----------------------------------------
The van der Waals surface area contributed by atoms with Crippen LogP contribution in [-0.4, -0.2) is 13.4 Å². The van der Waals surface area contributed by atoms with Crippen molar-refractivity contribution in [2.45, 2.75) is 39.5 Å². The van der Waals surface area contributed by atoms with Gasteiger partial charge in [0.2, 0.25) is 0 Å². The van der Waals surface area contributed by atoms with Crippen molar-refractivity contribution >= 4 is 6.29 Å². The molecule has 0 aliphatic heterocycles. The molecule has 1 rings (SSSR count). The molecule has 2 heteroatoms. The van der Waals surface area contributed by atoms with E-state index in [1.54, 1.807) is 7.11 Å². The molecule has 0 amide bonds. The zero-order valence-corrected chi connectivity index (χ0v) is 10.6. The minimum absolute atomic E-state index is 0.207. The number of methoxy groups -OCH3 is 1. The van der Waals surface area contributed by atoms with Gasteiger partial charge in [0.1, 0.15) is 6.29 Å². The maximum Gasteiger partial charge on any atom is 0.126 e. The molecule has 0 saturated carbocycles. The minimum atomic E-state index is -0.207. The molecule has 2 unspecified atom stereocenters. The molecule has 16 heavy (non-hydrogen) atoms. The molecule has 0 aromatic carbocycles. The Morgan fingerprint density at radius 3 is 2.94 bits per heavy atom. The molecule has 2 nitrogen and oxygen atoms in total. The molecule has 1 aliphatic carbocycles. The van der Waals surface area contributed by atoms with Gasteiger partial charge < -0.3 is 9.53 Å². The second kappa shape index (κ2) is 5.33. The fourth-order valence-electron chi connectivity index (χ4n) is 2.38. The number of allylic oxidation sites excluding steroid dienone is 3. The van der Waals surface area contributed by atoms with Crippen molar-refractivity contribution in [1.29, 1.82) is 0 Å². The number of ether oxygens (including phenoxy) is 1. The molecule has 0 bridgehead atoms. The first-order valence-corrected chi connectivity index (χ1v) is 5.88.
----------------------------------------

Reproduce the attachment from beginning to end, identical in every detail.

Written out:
The van der Waals surface area contributed by atoms with Crippen LogP contribution in [-0.4, -0.2) is 13.4 Å². The van der Waals surface area contributed by atoms with Crippen molar-refractivity contribution in [2.45, 2.75) is 39.5 Å². The van der Waals surface area contributed by atoms with Gasteiger partial charge in [0.2, 0.25) is 0 Å². The van der Waals surface area contributed by atoms with Crippen molar-refractivity contribution >= 4 is 6.29 Å². The molecule has 0 aliphatic heterocycles. The molecule has 1 rings (SSSR count). The molecule has 2 heteroatoms. The van der Waals surface area contributed by atoms with E-state index in [1.54, 1.807) is 7.11 Å². The molecule has 0 amide bonds. The zero-order valence-corrected chi connectivity index (χ0v) is 10.6. The minimum absolute atomic E-state index is 0.207. The number of methoxy groups -OCH3 is 1. The van der Waals surface area contributed by atoms with Gasteiger partial charge in [0.1, 0.15) is 6.29 Å². The maximum Gasteiger partial charge on any atom is 0.126 e. The molecule has 0 saturated carbocycles. The minimum atomic E-state index is -0.207. The molecule has 2 unspecified atom stereocenters. The molecule has 16 heavy (non-hydrogen) atoms. The molecule has 0 aromatic carbocycles. The Morgan fingerprint density at radius 3 is 2.94 bits per heavy atom. The molecule has 2 nitrogen and oxygen atoms in total. The molecule has 1 aliphatic carbocycles. The van der Waals surface area contributed by atoms with Gasteiger partial charge < -0.3 is 9.53 Å². The second kappa shape index (κ2) is 5.33. The fourth-order valence-electron chi connectivity index (χ4n) is 2.38. The number of allylic oxidation sites excluding steroid dienone is 3. The van der Waals surface area contributed by atoms with Crippen molar-refractivity contribution in [1.29, 1.82) is 0 Å². The number of ether oxygens (including phenoxy) is 1. The molecule has 0 bridgehead atoms. The first-order valence-corrected chi connectivity index (χ1v) is 5.88.